Tribes, treaties and justice: Impact of 1974 Boldt Decision echoes today

In a peaceful demonstration, Muckleshoot Tribe members practice their fishing rights in October 1970 in the Green River. At the time, Washington state law restricted Native fishing in spite of treaties that guaranteed tribal members the right to fish.

In 1945, 14-year-old Billy Frank Jr. was arrested for fishing. A member of the Nisqually tribe, Frank was charged with poaching even though it was at a site his family and ancestors had fished for centuries. Furthermore, the 1854 Treaty of Medicine Creek guaranteed him and other Indigenous people the right to fish “at all usual and accustomed grounds and stations.”

But state officials and commercial and sport-fishing interests had been working for decades to curtail Indian fishing. Local police officers and game wardens confiscated catches and gear, arrested Native fishermen and sometimes resorted to violence, firing guns at their boats and assaulting them and their families.

By 1974, Frank was a Korean War veteran and a well-known Indian rights and environmental activist. He practiced his civil disobedience in a boat with a fishing net. That was also the year of the landmark federal case known as the Boldt Decision—in which the federal government and 20 tribes sued the state of Washington to protect Native peoples’ rights to fish and won. The case later shaped the national understanding of Indian rights and tribal sovereignty.

In the decades leading up to the decision, Native American communities in Washington state had struggled to exercise their fishing rights. But in the late 1960s, their issue became part of the Civil Rights movement and drew supporters from around the country to the cause. The heart of the activism was at Frank’s Landing, a site on the Puyallup River between Tacoma and Olympia where generations of the Frank family have lived that also served as a gathering place for tribal fishermen.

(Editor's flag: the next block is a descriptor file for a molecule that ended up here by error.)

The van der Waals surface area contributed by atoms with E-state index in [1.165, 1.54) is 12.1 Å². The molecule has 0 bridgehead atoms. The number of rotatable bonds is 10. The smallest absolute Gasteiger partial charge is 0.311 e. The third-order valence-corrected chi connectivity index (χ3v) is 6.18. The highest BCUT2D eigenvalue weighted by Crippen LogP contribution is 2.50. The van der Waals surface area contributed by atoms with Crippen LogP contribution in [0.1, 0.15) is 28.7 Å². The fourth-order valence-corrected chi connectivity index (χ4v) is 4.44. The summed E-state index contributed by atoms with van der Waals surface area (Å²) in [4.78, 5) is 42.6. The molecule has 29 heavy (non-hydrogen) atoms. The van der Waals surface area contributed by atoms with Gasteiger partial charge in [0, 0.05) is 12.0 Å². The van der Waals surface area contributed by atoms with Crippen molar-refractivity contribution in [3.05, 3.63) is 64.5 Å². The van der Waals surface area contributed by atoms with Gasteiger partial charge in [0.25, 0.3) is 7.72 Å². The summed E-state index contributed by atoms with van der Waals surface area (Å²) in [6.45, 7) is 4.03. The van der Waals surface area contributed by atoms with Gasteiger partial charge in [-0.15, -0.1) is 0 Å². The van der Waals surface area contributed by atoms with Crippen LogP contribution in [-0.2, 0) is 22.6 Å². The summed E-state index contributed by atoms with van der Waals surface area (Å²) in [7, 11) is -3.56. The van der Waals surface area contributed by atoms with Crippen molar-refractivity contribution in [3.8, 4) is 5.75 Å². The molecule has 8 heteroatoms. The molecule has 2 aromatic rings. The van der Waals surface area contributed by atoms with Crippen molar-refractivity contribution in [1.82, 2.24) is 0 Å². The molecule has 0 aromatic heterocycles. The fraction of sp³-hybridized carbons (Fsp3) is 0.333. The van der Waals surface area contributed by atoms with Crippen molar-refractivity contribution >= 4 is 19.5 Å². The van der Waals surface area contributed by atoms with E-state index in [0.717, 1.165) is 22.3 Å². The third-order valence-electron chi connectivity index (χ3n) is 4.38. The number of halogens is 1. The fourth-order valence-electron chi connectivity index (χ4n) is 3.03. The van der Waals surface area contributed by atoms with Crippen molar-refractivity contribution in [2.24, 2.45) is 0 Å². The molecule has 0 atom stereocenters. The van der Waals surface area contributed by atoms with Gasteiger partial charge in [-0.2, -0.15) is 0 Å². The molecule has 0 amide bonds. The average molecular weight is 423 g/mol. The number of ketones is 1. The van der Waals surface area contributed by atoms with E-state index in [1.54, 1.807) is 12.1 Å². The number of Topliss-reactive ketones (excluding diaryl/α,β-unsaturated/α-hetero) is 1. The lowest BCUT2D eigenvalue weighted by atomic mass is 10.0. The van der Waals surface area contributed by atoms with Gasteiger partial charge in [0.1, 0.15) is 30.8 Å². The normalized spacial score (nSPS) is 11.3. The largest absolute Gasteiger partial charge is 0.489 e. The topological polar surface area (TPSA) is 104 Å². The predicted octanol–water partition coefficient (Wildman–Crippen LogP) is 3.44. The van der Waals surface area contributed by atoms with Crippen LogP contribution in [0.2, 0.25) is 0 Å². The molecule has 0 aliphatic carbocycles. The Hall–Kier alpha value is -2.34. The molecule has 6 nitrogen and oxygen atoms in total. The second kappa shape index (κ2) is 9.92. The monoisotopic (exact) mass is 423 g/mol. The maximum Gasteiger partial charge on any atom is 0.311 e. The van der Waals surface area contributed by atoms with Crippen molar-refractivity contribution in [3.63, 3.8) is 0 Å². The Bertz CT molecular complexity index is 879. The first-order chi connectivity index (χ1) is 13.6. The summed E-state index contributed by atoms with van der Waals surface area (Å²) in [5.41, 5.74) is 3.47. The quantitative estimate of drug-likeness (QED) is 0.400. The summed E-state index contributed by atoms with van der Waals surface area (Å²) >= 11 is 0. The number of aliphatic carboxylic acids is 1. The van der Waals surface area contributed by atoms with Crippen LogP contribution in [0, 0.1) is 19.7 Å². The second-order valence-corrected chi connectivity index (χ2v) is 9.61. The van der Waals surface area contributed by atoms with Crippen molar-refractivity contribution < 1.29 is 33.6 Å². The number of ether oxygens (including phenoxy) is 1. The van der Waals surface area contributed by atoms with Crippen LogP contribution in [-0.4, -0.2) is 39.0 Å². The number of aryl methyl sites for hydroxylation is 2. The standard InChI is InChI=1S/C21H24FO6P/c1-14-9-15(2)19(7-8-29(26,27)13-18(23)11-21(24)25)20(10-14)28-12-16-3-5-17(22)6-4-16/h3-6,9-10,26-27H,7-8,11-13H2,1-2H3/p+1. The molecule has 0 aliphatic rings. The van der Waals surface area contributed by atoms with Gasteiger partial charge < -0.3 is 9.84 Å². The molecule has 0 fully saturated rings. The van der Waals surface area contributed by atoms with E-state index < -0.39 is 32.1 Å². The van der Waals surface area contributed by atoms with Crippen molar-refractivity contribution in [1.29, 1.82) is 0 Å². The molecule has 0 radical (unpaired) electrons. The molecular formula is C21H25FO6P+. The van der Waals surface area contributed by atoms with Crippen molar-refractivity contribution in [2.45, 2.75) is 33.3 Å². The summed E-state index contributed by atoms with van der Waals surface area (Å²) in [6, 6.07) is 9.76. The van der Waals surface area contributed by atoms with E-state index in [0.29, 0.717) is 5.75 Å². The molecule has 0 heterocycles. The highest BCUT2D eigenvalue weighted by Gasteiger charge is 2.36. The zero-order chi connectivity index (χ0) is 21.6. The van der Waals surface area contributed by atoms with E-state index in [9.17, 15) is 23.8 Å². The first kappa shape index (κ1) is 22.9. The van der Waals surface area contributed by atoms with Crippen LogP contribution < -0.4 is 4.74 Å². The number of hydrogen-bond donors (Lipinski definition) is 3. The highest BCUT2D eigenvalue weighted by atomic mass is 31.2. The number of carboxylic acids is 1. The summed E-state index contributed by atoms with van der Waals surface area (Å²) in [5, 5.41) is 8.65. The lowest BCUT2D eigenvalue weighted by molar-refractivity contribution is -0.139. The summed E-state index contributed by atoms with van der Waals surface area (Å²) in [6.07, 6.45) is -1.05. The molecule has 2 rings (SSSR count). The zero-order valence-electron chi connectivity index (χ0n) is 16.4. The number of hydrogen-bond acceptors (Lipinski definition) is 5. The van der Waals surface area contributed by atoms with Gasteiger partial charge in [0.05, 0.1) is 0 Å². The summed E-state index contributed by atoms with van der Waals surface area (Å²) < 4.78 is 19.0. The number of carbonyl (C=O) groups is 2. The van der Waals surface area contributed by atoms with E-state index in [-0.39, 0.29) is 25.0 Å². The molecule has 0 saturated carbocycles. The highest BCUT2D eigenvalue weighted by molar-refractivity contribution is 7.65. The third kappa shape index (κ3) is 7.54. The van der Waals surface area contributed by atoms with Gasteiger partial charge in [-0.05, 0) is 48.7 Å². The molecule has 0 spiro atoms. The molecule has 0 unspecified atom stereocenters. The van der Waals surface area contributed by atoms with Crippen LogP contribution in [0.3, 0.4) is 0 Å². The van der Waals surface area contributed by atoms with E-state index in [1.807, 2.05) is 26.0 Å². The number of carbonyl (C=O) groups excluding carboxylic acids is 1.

“It wasn’t just about fish,” says Richard White, ’72, who joined the protests at Frank’s Landing in the summer of 1968 and whose experience there led him to become a historian of the American West. “It was about shellfish, it was about other things.” White witnessed the chaos and police raids as well as peaceful acts of civil disobedience: tribal members simply putting their boats in the water and fishing. He saw the emergence of new Indigenous leaders like Hank Adams leave their studies at the UW and become activists.

At the time of the fishing-rights case, Native fishermen were taking only about 5% of the harvest, with the commercial fishers taking 90%, according to Charles Wilkinson, an expert in Indian law and author of “Treaty Justice: The Northwest Tribes, the Boldt Decision, and the Recognition of Fishing Rights,” which the UW Press published in January. Wilkinson’s history—written at the request of Billy Frank Jr., who died in 2014—tells the broad saga of Indian fishing rights in Washington, highlighting significant events and individuals—like lawyer Jack Tanner, ’55, the president of the NAACP’s Washington chapter. He was hired by the tribes to fight their case in court. And another, anthropologist Barbara Lane, ’53, who provided expert testimony at the trial about the culture and history of the tribes, the circumstances around the Medicine Creek treaty and contemporary tribal lives and values. Wilkinson describes Lane as “the most important witness in the trial.”

In his U.S. District Court decision, Judge George Boldt affirmed the tribal members’ rights to fish and guaranteed them 50% of the harvest through their traditional fishing grounds and as co-managers of the state’s fisheries. One outcome of the decision is tribal governments’ increased role in protecting salmon and steelhead populations and their habitat here in Washington.

“This and other seminal cases from the Northwest became precedent for cases across the country,” says Ned Blackhawk, ’99, a member of the Te-Moak Tribe of Western Shoshone and scholar of Native American history. “The Boldt decision was among the most important exertions of Native American treaty rights in American history. It was tremendously generative and controversial.” What unfolded in Washington set precedent and encouraged tribes across North America to affirm their own sovereign and treaty rights, he adds.

To honor Frank, the Washington Legislature voted to install a statue of him in the National Statuary Hall in Washington, D.C. “There’s going to be a lot of attention this year as Washington turns the story of the Boldt decision into a kind of celebration,” White says. “The story starts with the struggle and ends with Billy Frank Jr. in the U.S. Capitol.” What shouldn’t be forgotten, he adds, is that state and national leaders “spent years trying to cut off funding to the Indian fisheries community and sought to strip the tribes of power.”

The 9-foot-high bronze statue of Billy Frank Jr. by sculptor Haiying Wu, ’96, is scheduled to be unveiled in 2025.